As the procurement of Predators and Reapers and the training of operators accelerated — particularly under the tenure of former U.S. Defense Secretary Robert Gates, beginning in 2006 — the number of UAV “orbits” skyrocketed (an orbit is a single, continuous presence requiring more than one UAV airframe per orbit). There are now more than 50 such orbits in the U.S. Central Command area of operations alone (counting several maintained by the larger, unarmed RQ-4 “Global Hawk”). The U.S. Air Force expects to be capable of maintaining 65 orbits globally by 2013, with the combined total of flight hours for Predator and Reaper operations reaching about 2 million around the same time. In 2005, UAVs made up about 5 percent of the military aircraft fleet. They have since grown to 30 percent, though most are small, hand-launched and unarmed tactical UAVs.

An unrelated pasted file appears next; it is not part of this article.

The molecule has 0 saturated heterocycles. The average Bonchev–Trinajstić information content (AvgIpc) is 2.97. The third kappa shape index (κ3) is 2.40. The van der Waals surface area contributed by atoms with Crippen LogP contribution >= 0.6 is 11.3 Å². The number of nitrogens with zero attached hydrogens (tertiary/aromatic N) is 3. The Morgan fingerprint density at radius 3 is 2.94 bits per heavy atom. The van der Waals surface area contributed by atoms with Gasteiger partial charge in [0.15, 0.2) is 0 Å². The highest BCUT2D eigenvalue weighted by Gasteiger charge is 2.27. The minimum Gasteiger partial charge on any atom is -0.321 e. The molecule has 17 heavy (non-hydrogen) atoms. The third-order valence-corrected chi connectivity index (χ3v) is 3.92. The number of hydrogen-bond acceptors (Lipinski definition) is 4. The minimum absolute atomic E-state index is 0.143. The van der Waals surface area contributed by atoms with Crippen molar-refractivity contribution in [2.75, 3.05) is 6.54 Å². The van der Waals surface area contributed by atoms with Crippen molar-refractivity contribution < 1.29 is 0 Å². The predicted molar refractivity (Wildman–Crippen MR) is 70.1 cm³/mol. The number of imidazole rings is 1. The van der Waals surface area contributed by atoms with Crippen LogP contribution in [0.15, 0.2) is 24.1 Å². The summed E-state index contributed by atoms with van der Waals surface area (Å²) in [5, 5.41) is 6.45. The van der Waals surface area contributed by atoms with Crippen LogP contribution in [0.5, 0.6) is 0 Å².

The Counterterrorism Value

One of the most notable uses of the Predator and Reaper has been in the counterterrorism role, both as an intelligence, surveillance and reconnaissance (ISR) platform and as an on-call strike platform. These armed UAVs are operated both by the U.S. Air Force and, in some cases (as with operations conducted over Pakistan), the CIA. Even before the 9/11 attacks, the armed Predator then in development was being considered as a means not only of keeping tabs on Osama bin Laden but also of killing him. Since then, armed UAVs have proved their worth both in the offensive strike role against specific targets and as a means of maintaining a constant level of threat.